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Logo of nihpaAbout Author manuscriptsSubmit a manuscriptNIH Public Access; Author Manuscript; Accepted for publication in peer reviewed journal;
 
J Infect Dis. Author manuscript; available in PMC Sep 25, 2010.
Published in final edited form as:
PMCID: PMC2945522
NIHMSID: NIHMS234643
Cardiac Risk: Not So Simple
Judith A. Aberg1,2 and Heather Ribaudo3
1Department of Virology, Bellevue Hospital Center, New York University School of Medicine, New York, New York
2Department of Medicine, New York University School of Medicine, New York, New York
3Center for Biostatistics in AIDS Research, Harvard School of Public Health, Boston, Massachusetts
Reprints or correspondence: Dr Judith A. Aberg, Dept of Virology, New York University School of Medicine, 550 First Ave, BCD 5 (Room 558), New York, NY 10016 (judith.aberg/at/med.nyu.edu).
Understanding the risk of cardiovascular disease in persons with human immunodeficiency virus (HIV) infection is complex. Controversy exists as to how much risk can be attributed to host genetics, traditional risk factors, adverse effects from antiretroviral therapy, and the inflammatory state associated with HIV itself [1]. Nevertheless, the INTERHEART study [2], conducted in the general population, clearly suggests there is synergy among cardiovascular risk factors, such that the co-occurrence of 2 or more risk factors (eg, hypertension and dyslipidemia), may have greater-than-additive effects on overall cardiovascular risk. Thus, all factors potentially contributing to coronary heart disease (CHD) need to be considered when managing persons infected with HIV. The difficulties in determining risks among those with HIV infection have largely been due to the lack of matched controls, small sample size, and lack of standardized definitions, plus the unknown contribution from HIV itself. Previously, the Data Collection on Adverse Events of Anti-HIV Drugs (D:A:D) investigators reported an increased relative rate (RR) of myocardial infarction (MI) with cumulative use of protease inhibitors (RR per year of exposure, 1.16 [95% confidence interval {CI}, 1.10–1.23]) but not nonnucleoside reverse-transcriptase inhibitors (RR per year of exposure, 1.05 [95% CI, 0.98–1.13]). In a subsequent analysis focusing on nucleoside reverse-transcriptase inhibitor use, an unexpected increased risk of MI was found with recent use of abacavir (RR, 1.90 [95% CI, 1.47–2.45]) and didanosine (RR, 1.49 [95% CI, 1.14–1.95]), but not with cumulative use [3]. Criticism of the study at that time was that abacavir had been preferentially prescribed to those with metabolic syndromes, lipoatrophy, dyslipidemia, renal disease, and CHD and that the study results reflected provider prescribing bias, especially given that there was an inadequate duration of time to evaluate the effects of tenofovir, a nucleotide similarly prescribed as abacavir except among those with renal disease. In a study by Worm et al [4] in this issue of the Journal, with 1 additional year of follow-up of the cohort, the D:A:D investigators were able to examine the association of tenofovir with CHD and found no such association. Of the drugs studied in their analysis, only indinavir, ritonavir-boosted lopinavir, didanosine, and abacavir were associated with an increased risk of having an MI. Although use of these agents was associated with increased cardiovascular risk, it is important to compare this risk with those resulting from other factors. For example, according to prior D:A:D results, protease inhibitor–associated risk was considerably lower than the annual increase in risk associated with advanced age (RR, 1.39; P < .001), male sex (RR, 1.91; P = .002), or current smoking (RR, 2.83; P < .001) [3].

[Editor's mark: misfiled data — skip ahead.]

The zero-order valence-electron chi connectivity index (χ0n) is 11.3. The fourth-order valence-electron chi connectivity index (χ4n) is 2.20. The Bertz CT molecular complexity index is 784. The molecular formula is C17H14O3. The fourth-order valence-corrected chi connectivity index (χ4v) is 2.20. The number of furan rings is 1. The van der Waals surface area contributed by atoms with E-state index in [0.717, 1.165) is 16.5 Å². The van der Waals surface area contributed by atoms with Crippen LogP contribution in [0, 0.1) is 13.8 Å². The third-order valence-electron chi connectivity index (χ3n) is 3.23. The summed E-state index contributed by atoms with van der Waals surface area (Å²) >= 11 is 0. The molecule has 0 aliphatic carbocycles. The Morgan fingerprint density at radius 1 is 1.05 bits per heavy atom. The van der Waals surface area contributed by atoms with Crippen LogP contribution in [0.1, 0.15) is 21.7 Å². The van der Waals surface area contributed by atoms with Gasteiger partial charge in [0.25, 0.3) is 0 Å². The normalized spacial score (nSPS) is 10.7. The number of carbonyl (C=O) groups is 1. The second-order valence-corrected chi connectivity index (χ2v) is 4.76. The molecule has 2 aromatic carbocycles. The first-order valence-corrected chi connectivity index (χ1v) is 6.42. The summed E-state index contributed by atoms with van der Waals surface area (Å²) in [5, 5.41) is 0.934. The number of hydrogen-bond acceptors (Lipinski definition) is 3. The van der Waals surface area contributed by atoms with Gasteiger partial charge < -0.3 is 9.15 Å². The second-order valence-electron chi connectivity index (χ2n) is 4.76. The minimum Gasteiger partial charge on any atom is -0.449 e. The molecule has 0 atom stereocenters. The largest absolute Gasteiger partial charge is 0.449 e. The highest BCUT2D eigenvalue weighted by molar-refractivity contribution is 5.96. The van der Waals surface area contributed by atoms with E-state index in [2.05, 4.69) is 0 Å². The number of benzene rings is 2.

The association between abacavir and MI created a storm of controversy. It was unexpected, even by the D:A:D investigators, and as several other groups tried to confirm their findings, the community was confronted with mixed results and clinical indecision. Although the association observed with respect to protease inhibitor use has been consistent in a number of cohorts, this is not the case with respect to abacavir. Three studies (1 prospective study [5] and 2 nested case-control studies [6, 7]) have reported statistically significant associations between exposure to abacavir and MI risk. One controlled trial that randomized abacavir assignment [8] also reported an association with all cardiovascular adverse events, but only 3 of these events were MIs, so this specific association could not be validated. At the same time, 4 other studies (a retrospective observational cohort study [9], a pooled descriptive analysis of 52 manufacturer trials [10], a clinical trial that randomized abacavir assignment [11], and a pooled analysis from 5 clinical trials with and without randomized assignment to abacavir [12]) found no association between abacavir use and risk of MI. Making sense of these varied results is complicated by the very low underlying MI event rates observed, which has left most of these cohorts underpowered to detect even modest effect sizes. Furthermore, differences in study designs, populations, and scope of data collection have all meant that none of the studies have been able to specifically address the same specific question with respect to recent abacavir exposure as that noted in the D:A:D cohort. Interestingly, with limited additional abacavir data, in the analysis presented by Worm et al [4] in this issue of the Journal, there is a small and marginally significant association with cumulative abacavir use that was not previously detected.